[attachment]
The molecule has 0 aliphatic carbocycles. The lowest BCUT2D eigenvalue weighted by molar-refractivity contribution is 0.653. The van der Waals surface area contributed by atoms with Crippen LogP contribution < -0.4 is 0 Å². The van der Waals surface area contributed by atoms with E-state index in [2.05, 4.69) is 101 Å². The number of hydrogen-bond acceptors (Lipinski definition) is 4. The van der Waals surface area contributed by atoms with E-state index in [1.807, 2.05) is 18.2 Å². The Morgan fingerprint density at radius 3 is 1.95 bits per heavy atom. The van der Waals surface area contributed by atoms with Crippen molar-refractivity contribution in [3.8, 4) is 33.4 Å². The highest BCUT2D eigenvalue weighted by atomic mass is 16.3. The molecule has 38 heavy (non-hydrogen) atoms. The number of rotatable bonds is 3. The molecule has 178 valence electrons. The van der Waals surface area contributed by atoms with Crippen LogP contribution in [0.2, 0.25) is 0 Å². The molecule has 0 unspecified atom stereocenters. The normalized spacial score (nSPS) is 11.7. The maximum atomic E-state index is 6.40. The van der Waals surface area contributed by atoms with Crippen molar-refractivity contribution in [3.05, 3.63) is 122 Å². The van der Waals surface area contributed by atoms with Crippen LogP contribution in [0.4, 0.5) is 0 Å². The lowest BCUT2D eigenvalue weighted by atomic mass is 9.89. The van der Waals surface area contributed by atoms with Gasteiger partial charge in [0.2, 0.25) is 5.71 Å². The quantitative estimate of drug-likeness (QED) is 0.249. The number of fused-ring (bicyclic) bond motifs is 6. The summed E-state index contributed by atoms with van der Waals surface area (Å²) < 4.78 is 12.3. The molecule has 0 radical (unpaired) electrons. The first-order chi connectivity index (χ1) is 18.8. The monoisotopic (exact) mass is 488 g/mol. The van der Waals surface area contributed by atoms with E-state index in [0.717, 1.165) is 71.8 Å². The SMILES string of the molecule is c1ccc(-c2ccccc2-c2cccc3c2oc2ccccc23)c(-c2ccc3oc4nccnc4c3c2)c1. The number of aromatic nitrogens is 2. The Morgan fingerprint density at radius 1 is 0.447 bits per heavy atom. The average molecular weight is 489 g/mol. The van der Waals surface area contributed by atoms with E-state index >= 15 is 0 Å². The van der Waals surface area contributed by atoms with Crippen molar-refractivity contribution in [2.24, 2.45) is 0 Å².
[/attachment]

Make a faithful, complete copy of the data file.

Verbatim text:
The molecule has 0 aliphatic carbocycles. The lowest BCUT2D eigenvalue weighted by molar-refractivity contribution is 0.653. The van der Waals surface area contributed by atoms with Crippen LogP contribution < -0.4 is 0 Å². The van der Waals surface area contributed by atoms with E-state index in [2.05, 4.69) is 101 Å². The number of hydrogen-bond acceptors (Lipinski definition) is 4. The van der Waals surface area contributed by atoms with E-state index in [1.807, 2.05) is 18.2 Å². The Morgan fingerprint density at radius 3 is 1.95 bits per heavy atom. The van der Waals surface area contributed by atoms with Crippen molar-refractivity contribution in [3.8, 4) is 33.4 Å². The highest BCUT2D eigenvalue weighted by atomic mass is 16.3. The molecule has 38 heavy (non-hydrogen) atoms. The number of rotatable bonds is 3. The molecule has 178 valence electrons. The van der Waals surface area contributed by atoms with Crippen LogP contribution in [0.2, 0.25) is 0 Å². The molecule has 0 unspecified atom stereocenters. The normalized spacial score (nSPS) is 11.7. The maximum atomic E-state index is 6.40. The van der Waals surface area contributed by atoms with Crippen molar-refractivity contribution in [3.05, 3.63) is 122 Å². The van der Waals surface area contributed by atoms with Crippen LogP contribution in [0.4, 0.5) is 0 Å². The lowest BCUT2D eigenvalue weighted by atomic mass is 9.89. The van der Waals surface area contributed by atoms with Gasteiger partial charge in [0.2, 0.25) is 5.71 Å². The quantitative estimate of drug-likeness (QED) is 0.249. The number of fused-ring (bicyclic) bond motifs is 6. The summed E-state index contributed by atoms with van der Waals surface area (Å²) < 4.78 is 12.3. The molecule has 0 radical (unpaired) electrons. The first-order chi connectivity index (χ1) is 18.8. The monoisotopic (exact) mass is 488 g/mol. The van der Waals surface area contributed by atoms with E-state index in [0.717, 1.165) is 71.8 Å². The SMILES string of the molecule is c1ccc(-c2ccccc2-c2cccc3c2oc2ccccc23)c(-c2ccc3oc4nccnc4c3c2)c1. The number of aromatic nitrogens is 2. The Morgan fingerprint density at radius 1 is 0.447 bits per heavy atom. The average molecular weight is 489 g/mol. The van der Waals surface area contributed by atoms with E-state index >= 15 is 0 Å². The van der Waals surface area contributed by atoms with Crippen molar-refractivity contribution in [2.24, 2.45) is 0 Å².